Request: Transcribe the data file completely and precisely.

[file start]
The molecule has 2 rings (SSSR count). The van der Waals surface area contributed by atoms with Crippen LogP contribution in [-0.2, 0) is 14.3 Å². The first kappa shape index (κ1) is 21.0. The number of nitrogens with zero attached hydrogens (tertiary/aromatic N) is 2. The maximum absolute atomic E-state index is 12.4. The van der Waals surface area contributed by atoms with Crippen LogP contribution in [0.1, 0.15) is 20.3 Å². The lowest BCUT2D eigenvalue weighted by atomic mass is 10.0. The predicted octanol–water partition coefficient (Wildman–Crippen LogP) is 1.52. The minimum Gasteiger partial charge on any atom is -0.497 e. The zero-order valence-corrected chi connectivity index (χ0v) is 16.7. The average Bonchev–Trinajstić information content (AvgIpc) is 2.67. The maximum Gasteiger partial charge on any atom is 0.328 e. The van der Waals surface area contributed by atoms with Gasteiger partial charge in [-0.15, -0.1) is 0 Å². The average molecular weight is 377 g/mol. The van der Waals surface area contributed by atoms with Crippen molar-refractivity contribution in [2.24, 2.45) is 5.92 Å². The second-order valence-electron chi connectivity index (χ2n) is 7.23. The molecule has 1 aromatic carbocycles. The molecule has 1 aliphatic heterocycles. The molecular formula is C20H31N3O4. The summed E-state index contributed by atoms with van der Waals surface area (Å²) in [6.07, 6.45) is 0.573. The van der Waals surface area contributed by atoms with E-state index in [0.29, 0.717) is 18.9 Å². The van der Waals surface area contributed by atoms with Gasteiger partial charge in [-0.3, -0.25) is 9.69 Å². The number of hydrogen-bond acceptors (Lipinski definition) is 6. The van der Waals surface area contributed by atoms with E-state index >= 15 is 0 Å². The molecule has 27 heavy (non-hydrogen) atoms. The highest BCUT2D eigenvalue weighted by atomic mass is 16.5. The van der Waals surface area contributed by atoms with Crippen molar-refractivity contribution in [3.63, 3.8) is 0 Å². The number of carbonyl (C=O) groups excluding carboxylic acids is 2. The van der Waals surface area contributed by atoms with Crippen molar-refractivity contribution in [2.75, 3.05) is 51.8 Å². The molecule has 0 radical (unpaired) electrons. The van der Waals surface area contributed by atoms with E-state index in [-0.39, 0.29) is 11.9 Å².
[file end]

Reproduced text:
The molecule has 2 rings (SSSR count). The van der Waals surface area contributed by atoms with Crippen LogP contribution in [-0.2, 0) is 14.3 Å². The first kappa shape index (κ1) is 21.0. The number of nitrogens with zero attached hydrogens (tertiary/aromatic N) is 2. The maximum absolute atomic E-state index is 12.4. The van der Waals surface area contributed by atoms with Crippen LogP contribution in [0.1, 0.15) is 20.3 Å². The lowest BCUT2D eigenvalue weighted by atomic mass is 10.0. The predicted octanol–water partition coefficient (Wildman–Crippen LogP) is 1.52. The minimum Gasteiger partial charge on any atom is -0.497 e. The zero-order valence-corrected chi connectivity index (χ0v) is 16.7. The average Bonchev–Trinajstić information content (AvgIpc) is 2.67. The maximum Gasteiger partial charge on any atom is 0.328 e. The van der Waals surface area contributed by atoms with Gasteiger partial charge in [-0.15, -0.1) is 0 Å². The average molecular weight is 377 g/mol. The van der Waals surface area contributed by atoms with Crippen molar-refractivity contribution in [2.24, 2.45) is 5.92 Å². The second-order valence-electron chi connectivity index (χ2n) is 7.23. The molecule has 1 aromatic carbocycles. The molecule has 1 aliphatic heterocycles. The molecular formula is C20H31N3O4. The summed E-state index contributed by atoms with van der Waals surface area (Å²) in [6.07, 6.45) is 0.573. The van der Waals surface area contributed by atoms with E-state index in [0.29, 0.717) is 18.9 Å². The van der Waals surface area contributed by atoms with Gasteiger partial charge in [-0.3, -0.25) is 9.69 Å². The number of hydrogen-bond acceptors (Lipinski definition) is 6. The van der Waals surface area contributed by atoms with E-state index >= 15 is 0 Å². The molecule has 27 heavy (non-hydrogen) atoms. The highest BCUT2D eigenvalue weighted by atomic mass is 16.5. The van der Waals surface area contributed by atoms with Crippen molar-refractivity contribution in [3.63, 3.8) is 0 Å². The number of carbonyl (C=O) groups excluding carboxylic acids is 2. The van der Waals surface area contributed by atoms with Crippen molar-refractivity contribution in [2.75, 3.05) is 51.8 Å². The molecule has 0 radical (unpaired) electrons. The van der Waals surface area contributed by atoms with E-state index in [-0.39, 0.29) is 11.9 Å².